Meet the artificially intelligent chatbot trying to curtail loneliness in America

Meet the artificially intelligent chatbot trying to curtail loneliness in America

The concept of an artificially intelligent companion has been around for
decades longer than the AI technology has existed in a readily accessible
form. From droids like C3PO and R2D2 of the Star Wars universe, to Joaquin
Phoenix’s virtual assistant, Samantha, from Her, there is no shortage of pop
culture examples of the fabled robot helpers.

But over the past few years, AI technology has exponentially improved and
made its way from the big screen to the smartphone screen. In late 2015,
Elon Musk partnered with Sam Altman to create a company called OpenAI, a
software business with the mission of creating an artificial general
intelligence that benefits all of humanity.

One of the early projects at OpenAI was a natural language processing
system called GPT (Generative Pre-trained Transformer). GPT is in essence, a chatbot that uses deep learning to produce human-like text responses to
users of the platform. Many online users saw the GPT chatbot as an outlet to
have a bit of fun testing the limits of the human-like texting algorithm, but
some innovators viewed the free software as a marketable source of untapped potential.

One of those early innovators was founder of Replika Eugenia Kuyda.
Replika is a free to download app that allows users to send and receive
messages to an artificially intelligent companion built on the GPT3 platform.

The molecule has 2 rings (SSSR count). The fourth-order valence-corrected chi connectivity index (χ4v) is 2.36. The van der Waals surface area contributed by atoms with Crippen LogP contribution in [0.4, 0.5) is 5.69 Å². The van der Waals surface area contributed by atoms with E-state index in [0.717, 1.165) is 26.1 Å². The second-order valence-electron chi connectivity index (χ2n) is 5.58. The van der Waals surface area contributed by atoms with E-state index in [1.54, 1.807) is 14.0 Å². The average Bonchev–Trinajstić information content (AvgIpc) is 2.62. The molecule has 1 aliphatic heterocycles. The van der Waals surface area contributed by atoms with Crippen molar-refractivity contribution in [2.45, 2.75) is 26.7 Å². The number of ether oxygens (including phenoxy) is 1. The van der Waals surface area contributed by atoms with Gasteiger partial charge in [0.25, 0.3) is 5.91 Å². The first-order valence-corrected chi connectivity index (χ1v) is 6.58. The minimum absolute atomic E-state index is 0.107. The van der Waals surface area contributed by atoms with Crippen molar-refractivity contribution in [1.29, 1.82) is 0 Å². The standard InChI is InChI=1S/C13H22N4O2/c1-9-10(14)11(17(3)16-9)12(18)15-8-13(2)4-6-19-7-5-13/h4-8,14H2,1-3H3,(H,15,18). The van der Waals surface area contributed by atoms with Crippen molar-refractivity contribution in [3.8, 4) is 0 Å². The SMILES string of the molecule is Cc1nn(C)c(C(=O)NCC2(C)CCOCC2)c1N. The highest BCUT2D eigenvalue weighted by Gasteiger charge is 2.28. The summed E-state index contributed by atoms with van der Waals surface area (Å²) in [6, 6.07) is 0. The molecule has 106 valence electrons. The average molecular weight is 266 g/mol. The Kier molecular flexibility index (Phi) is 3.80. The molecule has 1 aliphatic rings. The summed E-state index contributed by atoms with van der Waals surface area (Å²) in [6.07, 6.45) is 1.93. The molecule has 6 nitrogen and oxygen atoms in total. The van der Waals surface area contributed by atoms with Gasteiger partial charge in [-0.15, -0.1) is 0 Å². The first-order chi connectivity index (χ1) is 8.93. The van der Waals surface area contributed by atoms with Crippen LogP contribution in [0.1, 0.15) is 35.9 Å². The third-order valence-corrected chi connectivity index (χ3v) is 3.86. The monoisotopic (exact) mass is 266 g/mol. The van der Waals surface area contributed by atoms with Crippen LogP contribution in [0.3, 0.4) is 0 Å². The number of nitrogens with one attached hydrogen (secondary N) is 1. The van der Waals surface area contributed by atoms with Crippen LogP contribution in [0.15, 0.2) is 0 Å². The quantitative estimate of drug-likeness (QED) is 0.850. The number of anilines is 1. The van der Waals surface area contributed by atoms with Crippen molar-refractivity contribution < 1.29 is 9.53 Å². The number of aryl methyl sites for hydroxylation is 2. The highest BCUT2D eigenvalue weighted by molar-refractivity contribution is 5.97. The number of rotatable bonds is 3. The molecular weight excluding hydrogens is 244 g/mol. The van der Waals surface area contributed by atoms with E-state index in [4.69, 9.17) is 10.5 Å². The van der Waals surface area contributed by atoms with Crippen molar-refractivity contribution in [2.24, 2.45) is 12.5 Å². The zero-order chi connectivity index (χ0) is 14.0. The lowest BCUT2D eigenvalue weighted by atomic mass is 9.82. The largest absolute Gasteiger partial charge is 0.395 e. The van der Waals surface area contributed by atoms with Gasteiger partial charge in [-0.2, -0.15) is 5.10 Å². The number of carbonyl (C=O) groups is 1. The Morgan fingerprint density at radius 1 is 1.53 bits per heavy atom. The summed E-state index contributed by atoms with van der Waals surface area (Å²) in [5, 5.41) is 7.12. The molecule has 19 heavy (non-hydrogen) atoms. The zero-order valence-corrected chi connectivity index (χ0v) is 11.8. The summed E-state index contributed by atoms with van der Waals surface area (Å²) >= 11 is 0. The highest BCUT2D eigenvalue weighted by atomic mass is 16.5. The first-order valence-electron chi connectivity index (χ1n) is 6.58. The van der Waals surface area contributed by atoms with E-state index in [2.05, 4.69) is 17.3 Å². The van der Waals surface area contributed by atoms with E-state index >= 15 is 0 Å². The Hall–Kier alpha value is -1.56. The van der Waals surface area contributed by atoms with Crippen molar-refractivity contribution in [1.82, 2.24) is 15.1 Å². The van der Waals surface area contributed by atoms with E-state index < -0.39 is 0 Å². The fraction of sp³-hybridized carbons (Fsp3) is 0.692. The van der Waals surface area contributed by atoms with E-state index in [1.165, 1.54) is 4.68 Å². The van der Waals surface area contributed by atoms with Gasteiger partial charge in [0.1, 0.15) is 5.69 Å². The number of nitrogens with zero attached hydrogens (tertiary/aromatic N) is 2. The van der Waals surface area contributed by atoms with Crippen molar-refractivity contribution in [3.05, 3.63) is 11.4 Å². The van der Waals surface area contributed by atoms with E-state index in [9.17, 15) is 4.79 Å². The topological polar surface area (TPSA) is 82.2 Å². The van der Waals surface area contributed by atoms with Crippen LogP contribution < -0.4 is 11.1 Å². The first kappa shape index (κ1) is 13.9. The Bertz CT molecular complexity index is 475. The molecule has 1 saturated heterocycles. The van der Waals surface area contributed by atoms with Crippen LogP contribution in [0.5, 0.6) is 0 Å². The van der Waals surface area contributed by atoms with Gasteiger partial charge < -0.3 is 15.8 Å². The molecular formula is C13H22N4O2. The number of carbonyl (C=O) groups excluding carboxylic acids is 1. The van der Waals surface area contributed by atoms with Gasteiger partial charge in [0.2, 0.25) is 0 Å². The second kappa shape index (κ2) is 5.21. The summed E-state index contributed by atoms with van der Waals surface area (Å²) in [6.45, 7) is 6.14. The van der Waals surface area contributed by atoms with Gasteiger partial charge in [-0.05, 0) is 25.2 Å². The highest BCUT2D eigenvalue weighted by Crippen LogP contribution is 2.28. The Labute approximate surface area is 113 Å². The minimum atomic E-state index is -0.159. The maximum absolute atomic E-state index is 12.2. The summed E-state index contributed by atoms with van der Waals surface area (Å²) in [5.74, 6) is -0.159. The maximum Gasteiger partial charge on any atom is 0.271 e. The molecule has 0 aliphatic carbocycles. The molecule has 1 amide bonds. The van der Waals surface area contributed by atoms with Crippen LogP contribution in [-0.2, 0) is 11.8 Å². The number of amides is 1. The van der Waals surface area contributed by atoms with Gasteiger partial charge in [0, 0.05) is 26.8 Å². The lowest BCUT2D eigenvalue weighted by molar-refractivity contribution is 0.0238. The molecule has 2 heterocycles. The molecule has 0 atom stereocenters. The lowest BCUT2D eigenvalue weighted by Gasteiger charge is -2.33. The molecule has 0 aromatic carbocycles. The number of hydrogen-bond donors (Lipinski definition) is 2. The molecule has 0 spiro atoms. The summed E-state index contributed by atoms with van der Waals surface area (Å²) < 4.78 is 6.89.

On the website, Replika states that each companion is eager to learn about
the world through the eyes of the user, and will always be ready to chat
when the user is looking for an empathetic friend.

The idea for Replika was born from grief, when Kuyda’s best friend, Roman,
was tragically killed in a hit-and-run incident in 2015. Being torn so suddenly
from a loved one, Kuyda was looking for a way to somehow remain close to
the memory of Roman. The timing of the car accident and the release of the
open source GPT1 software gave Kuyda a unique outlet to grieve.

“I took all of the text messages that were sent over a year to each other and
plugged it into this conversational AI model,” says Kuyda. “And this way I
had a chatbot that I could talk to, and it could talk to me like my best friend.”

Kuyda was able to aggregate tens of thousands of messages that her and
Roman had exchanged to train the GPT software to speak like her late best
friend. She eventually released the GPT model emulating Roman to a larger
group of people and found that many discovered the tool to be highly
engaging and life-like.

Kuyda then began working on a chatbot that would eventually become the
Replika app with more than two million active users.

When opening Replika for the first time, users are prompted to design their
chatbot avatar and select some interests that they’d like to talk about. From
there it’s up to the user to guide the conversation. The Replika software is
designed to catalogue user inputs in its memory to help develop responses
that become more contextually relevant the deeper the user goes into the

Kuyda sees the app as a tool to help people build their social skills and learn
how to interact with people.